Humanities in Health Series - Overview

History and Overview

Abdesalam Soudi, PhD, Jeannette South-Paul, MD

Cultural differences have always been integral to American society, which is a dynamic mixture of races, ethnicities, experiences, practices, and beliefs. However, only recently has there been recognition of the importance of these cultural differences in medical and health sciences education. The Humanities in Health (HinH) initiative grew out of this need, with a focus on cultural and linguistic competency in health science education and practice and exploring the impact of diversity on the training of physicians and other clinicians on the healthcare team.

The Humanities in Health (HinH) Program is a cross-unit partnership which includes Linguistics, Education, Business, and Medicine. This collaboration originated as a teaching partnership between a Pitt family doctor (Dr. Jeannette South-Paul) and a Pitt linguist (Dr. Abdesalam Soudi) in 2004 who teamed up to design and teach an interdisciplinary cultural competency course for medical and health science trainees.

The team felt that medicine is in dire need of influence from the humanities. Medicine deals not only with the human body, but also with the mind and spirit, and it is therefore essential to adopt a wide humanistic perspective when providing healthcare. Since these human aspects themselves also vary by culture, language, lifestyle, demographics, religion and several other factors, it is even more important to integrate the humanities into medical education in order to train clinicians to provide culturally responsive and sensitive healthcare.

The Family Medicine-Linguistics partnership subsequently expanded to include the Department of ObGyn in 2015, and the School of Education and the David Berg Center at Pitt. The group designs services and events on the topics of Diversity, Cultural Competency, and Health, and also provides a platform to highlight collaborations among medical clinicians and researchers and colleagues working in disciplines across the humanities and related fields.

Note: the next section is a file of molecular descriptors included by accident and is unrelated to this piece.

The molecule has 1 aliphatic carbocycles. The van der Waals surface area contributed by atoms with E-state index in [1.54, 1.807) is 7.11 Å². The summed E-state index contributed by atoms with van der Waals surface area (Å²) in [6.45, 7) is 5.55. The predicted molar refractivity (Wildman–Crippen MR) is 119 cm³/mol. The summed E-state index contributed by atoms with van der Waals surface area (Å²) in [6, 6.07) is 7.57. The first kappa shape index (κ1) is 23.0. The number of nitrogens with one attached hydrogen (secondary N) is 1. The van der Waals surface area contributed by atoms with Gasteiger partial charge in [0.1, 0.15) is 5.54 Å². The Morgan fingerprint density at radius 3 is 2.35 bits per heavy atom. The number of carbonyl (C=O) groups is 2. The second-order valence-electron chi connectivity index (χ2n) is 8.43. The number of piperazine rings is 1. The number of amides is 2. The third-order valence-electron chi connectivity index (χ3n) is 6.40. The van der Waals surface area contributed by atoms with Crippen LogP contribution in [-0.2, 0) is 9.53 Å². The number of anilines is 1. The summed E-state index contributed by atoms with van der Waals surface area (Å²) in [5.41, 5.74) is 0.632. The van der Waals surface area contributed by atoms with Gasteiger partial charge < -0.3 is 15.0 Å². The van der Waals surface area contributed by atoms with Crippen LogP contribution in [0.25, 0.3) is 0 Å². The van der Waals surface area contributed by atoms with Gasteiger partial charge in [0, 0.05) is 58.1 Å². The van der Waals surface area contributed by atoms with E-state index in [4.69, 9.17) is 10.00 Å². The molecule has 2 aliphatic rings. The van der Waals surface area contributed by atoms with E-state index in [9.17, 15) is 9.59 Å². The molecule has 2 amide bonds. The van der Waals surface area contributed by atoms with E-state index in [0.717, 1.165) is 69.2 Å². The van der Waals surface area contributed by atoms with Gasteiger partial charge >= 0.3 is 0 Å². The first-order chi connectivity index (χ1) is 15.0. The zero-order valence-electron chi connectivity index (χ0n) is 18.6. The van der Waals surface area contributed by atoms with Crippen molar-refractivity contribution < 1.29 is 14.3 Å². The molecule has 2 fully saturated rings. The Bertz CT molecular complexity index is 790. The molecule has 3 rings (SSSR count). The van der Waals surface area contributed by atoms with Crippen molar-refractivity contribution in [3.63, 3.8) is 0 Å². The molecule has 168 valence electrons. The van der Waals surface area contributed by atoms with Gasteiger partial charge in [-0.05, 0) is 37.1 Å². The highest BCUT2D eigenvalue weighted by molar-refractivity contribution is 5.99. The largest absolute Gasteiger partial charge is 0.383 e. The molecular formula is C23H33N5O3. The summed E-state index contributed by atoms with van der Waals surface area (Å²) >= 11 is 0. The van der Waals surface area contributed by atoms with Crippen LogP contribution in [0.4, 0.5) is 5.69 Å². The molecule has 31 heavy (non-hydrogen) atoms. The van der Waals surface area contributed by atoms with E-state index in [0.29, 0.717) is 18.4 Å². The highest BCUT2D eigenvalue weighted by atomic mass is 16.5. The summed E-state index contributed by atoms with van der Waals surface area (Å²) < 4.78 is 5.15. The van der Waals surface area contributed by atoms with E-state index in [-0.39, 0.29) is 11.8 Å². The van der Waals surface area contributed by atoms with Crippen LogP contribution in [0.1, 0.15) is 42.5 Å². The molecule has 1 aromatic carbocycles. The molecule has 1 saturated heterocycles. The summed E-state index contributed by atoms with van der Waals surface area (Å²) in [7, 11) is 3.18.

HinH is not only steered by a group of professionally and culturally diverse people, but also appeals to a wide, diverse audience. Participants in past events include students in both the humanities and health sciences, linguists, nurses, physicians, counselors, physician-assistants, nurse practitioners, therapists, public health officials, healthcare policymakers, administrators, and health educators. Importantly, it also includes community members such as patients, refugee and immigrant organizations, the International Patient Center, the UPMC Health Plan, and the UPMC Center for Engagement and Inclusion, as well as researchers involved in community-based care. This unusual diversity of participants increases everyone’s understanding of the populations we are serving and their diverse needs and builds bridges between previously disparate groups.

HinH Committee:

Abdesalam Soudi, PhD (Department of Linguistics)
Jeannette South-Paul, MD (Department of Family Medicine)
Shelome Gooden, PhD (Department of Linguistics)
Judy Chang, MD MPH (Department of Obstetrics, Gynecology, & Reproductive Sciences)
Valerie Kinloch, PhD (School of Education)
Audrey Murrell, PhD (David Berg Center for Ethics and Leadership)
Scott Kiesling, PhD (Department of Linguistics)